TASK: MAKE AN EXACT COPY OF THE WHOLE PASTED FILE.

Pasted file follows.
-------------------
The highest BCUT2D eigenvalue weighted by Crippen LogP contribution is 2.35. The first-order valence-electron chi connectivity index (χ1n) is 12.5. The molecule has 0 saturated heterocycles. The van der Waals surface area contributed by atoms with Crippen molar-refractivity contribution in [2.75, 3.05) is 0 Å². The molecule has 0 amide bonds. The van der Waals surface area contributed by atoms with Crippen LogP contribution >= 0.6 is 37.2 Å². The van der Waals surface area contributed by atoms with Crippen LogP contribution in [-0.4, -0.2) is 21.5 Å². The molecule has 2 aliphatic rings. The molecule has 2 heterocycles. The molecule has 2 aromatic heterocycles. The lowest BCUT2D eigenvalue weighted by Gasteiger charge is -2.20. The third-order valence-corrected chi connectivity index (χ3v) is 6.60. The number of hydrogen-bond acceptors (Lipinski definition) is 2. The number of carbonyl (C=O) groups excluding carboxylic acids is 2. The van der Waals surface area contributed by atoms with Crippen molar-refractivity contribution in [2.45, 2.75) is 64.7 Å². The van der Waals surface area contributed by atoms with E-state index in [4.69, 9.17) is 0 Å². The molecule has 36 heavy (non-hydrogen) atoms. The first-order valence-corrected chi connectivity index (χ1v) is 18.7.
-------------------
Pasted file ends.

The highest BCUT2D eigenvalue weighted by Crippen LogP contribution is 2.35. The first-order valence-electron chi connectivity index (χ1n) is 12.5. The molecule has 0 saturated heterocycles. The van der Waals surface area contributed by atoms with Crippen molar-refractivity contribution in [2.75, 3.05) is 0 Å². The molecule has 0 amide bonds. The van der Waals surface area contributed by atoms with Crippen LogP contribution >= 0.6 is 37.2 Å². The van der Waals surface area contributed by atoms with Crippen LogP contribution in [-0.4, -0.2) is 21.5 Å². The molecule has 2 aliphatic rings. The molecule has 2 heterocycles. The molecule has 2 aromatic heterocycles. The lowest BCUT2D eigenvalue weighted by Gasteiger charge is -2.20. The third-order valence-corrected chi connectivity index (χ3v) is 6.60. The number of hydrogen-bond acceptors (Lipinski definition) is 2. The number of carbonyl (C=O) groups excluding carboxylic acids is 2. The van der Waals surface area contributed by atoms with Crippen molar-refractivity contribution in [2.45, 2.75) is 64.7 Å². The van der Waals surface area contributed by atoms with E-state index in [4.69, 9.17) is 0 Å². The molecule has 36 heavy (non-hydrogen) atoms. The first-order valence-corrected chi connectivity index (χ1v) is 18.7.